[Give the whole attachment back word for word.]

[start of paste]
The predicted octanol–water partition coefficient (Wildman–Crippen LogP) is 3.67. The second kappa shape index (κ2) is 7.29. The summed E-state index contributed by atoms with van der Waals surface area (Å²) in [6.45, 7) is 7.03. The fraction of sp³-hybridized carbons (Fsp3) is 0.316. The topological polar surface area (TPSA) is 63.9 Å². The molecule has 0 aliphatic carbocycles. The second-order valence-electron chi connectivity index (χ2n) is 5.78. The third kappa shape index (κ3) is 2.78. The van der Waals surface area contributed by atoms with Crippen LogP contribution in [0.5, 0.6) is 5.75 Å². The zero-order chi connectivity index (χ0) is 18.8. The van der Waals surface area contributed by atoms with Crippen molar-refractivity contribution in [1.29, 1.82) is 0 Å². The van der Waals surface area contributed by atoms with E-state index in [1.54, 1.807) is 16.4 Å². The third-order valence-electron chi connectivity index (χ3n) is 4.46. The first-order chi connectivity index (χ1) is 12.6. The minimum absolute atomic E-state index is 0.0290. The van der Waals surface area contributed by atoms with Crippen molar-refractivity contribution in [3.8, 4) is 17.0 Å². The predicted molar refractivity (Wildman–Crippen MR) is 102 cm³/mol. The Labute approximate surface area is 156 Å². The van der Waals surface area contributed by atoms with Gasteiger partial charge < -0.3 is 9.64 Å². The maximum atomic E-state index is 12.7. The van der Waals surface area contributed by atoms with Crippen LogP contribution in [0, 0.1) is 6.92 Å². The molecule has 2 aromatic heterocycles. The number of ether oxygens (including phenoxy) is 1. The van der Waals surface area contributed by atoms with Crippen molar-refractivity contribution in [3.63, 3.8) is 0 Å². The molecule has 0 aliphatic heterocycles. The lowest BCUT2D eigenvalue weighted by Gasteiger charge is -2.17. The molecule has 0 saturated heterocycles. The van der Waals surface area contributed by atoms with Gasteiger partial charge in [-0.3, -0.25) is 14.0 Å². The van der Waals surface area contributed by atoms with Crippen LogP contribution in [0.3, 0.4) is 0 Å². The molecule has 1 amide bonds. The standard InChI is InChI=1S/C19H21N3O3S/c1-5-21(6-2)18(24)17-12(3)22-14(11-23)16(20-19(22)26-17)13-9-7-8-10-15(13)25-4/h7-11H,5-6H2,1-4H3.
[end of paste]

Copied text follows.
The predicted octanol–water partition coefficient (Wildman–Crippen LogP) is 3.67. The second kappa shape index (κ2) is 7.29. The summed E-state index contributed by atoms with van der Waals surface area (Å²) in [6.45, 7) is 7.03. The fraction of sp³-hybridized carbons (Fsp3) is 0.316. The topological polar surface area (TPSA) is 63.9 Å². The molecule has 0 aliphatic carbocycles. The second-order valence-electron chi connectivity index (χ2n) is 5.78. The third kappa shape index (κ3) is 2.78. The van der Waals surface area contributed by atoms with Crippen LogP contribution in [0.5, 0.6) is 5.75 Å². The zero-order chi connectivity index (χ0) is 18.8. The van der Waals surface area contributed by atoms with Crippen molar-refractivity contribution in [1.29, 1.82) is 0 Å². The van der Waals surface area contributed by atoms with E-state index in [1.54, 1.807) is 16.4 Å². The third-order valence-electron chi connectivity index (χ3n) is 4.46. The first-order chi connectivity index (χ1) is 12.6. The minimum absolute atomic E-state index is 0.0290. The van der Waals surface area contributed by atoms with Crippen molar-refractivity contribution in [3.8, 4) is 17.0 Å². The predicted molar refractivity (Wildman–Crippen MR) is 102 cm³/mol. The Labute approximate surface area is 156 Å². The van der Waals surface area contributed by atoms with Gasteiger partial charge < -0.3 is 9.64 Å². The maximum atomic E-state index is 12.7. The van der Waals surface area contributed by atoms with Crippen LogP contribution in [0, 0.1) is 6.92 Å². The molecule has 2 aromatic heterocycles. The number of ether oxygens (including phenoxy) is 1. The van der Waals surface area contributed by atoms with Crippen molar-refractivity contribution in [3.63, 3.8) is 0 Å². The molecule has 0 aliphatic heterocycles. The lowest BCUT2D eigenvalue weighted by Gasteiger charge is -2.17. The molecule has 0 saturated heterocycles. The van der Waals surface area contributed by atoms with Gasteiger partial charge in [-0.3, -0.25) is 14.0 Å². The van der Waals surface area contributed by atoms with Crippen LogP contribution in [0.3, 0.4) is 0 Å². The molecule has 1 amide bonds. The standard InChI is InChI=1S/C19H21N3O3S/c1-5-21(6-2)18(24)17-12(3)22-14(11-23)16(20-19(22)26-17)13-9-7-8-10-15(13)25-4/h7-11H,5-6H2,1-4H3.